"Big Four" Highlights


 

The Advent of Virtue

The fourth column in a series on welcoming the Christ Child with upright hearts

By Allison Wehner

This is it — we’ve reached the Fourth Week of Advent and the fourth virtue for this series. We will conclude with a final summary next week, but for now, please take the time to revisit the past three weeks here and enjoy this last reflection.

WEEK FOUR (December 22-24): JUSTICE

“Justice … consists in the constant and firm will to give [one’s] due to God and neighbor” (Catechism of the Catholic Church 1807). That which is due to God is the highest honor and glory; we must love him above all else, and put nothing before him. This is called the “virtue of religion.” Giving what is due to our neighbor means respecting and promoting basic human rights and working towards the common good — treating everyone with charity, as we ourselves would want to be treated.

The Gospel for the Fourth Sunday of Advent tells the familiar story of the birth of Jesus. In it, we see Joseph as an example of a just man. Upon finding out that Mary was with child — a child that was obviously not his own — he made the decision to “divorce her quietly,” because he was “unwilling to expose her to shame” (Mt. 1:19). Joseph wanted to abide by the Jewish law, but out of his love for Mary he did not want to condemn her to death (which was the punishment for adultery). As Pope Emeritus Benedict XVI says in his book Jesus of Nazareth: The Infancy Narratives, Joseph chose “the path that brings law and love into a unity.” In order to be truly just, we must also seek to unite law and love in our interactions with both God and neighbor.

In these last few days before Christmas, it is especially easy to get caught up in the chaos created by the secularization of the season, so it is even more important now to remind ourselves that Christmas is a celebration of Jesus’ birth and give him the honor that is due him. We should take time to reflect on the story of his birth, both by ourselves and with our families, and praise him for humbling himself and becoming man so that we might be saved from our sins.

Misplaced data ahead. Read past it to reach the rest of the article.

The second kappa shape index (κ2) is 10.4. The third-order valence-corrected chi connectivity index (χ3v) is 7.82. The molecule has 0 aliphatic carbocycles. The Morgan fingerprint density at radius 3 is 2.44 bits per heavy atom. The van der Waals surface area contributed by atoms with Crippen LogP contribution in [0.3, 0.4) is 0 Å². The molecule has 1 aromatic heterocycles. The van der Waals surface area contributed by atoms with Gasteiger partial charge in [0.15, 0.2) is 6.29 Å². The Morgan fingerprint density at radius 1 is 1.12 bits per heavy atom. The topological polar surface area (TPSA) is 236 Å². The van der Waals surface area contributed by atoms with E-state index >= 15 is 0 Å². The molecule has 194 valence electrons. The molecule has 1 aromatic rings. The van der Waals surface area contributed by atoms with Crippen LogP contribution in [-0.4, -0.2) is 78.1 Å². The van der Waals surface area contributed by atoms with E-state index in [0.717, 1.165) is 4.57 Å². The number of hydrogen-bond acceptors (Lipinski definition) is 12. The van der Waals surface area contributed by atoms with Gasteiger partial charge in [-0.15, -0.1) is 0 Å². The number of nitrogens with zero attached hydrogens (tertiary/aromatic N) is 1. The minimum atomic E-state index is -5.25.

It is also important to remember those who are less fortunate than we at this time of the year. There are so many people who feel lost and alone, like Mary and Joseph as they tried to find a room in Bethlehem. During this season that should be filled with love and joy, there are people who are without food or shelter or family. It is our duty to take care of our brothers and sisters, especially the poor and downtrodden. Every person needs and deserves love; we must shine forth the light of Christ’s love in a special way to those who don’t feel it. Visiting people in nursing homes who have no one else to visit them and volunteering at a local soup kitchen are two ways that we can show this love to those who need it most during this season.

This week, as we await the birth of Christ with eager anticipation, let us pray that we may fully enter into the spirit of the season. May we remember to give the highest honor to God today and every day, and love our neighbor with the same love that God has for us.

If you are still looking for the perfect Christmas gift for a family member or friend, please see our gift guide for ideas based on the Fourth Week of Advent.

Little ones: Lil’ Prayer Buddy
Middle ones: St. Therese’s sacrifice/”good deed” beads
Older ones: “Prolife Bear” t-shirt (for guys and girls)
Adults: Come Be My Light, by Bl. Mother Teresa

Allison Wehner, a recent graduate of Franciscan University of Steubenville, writes from Cheshire, Conn.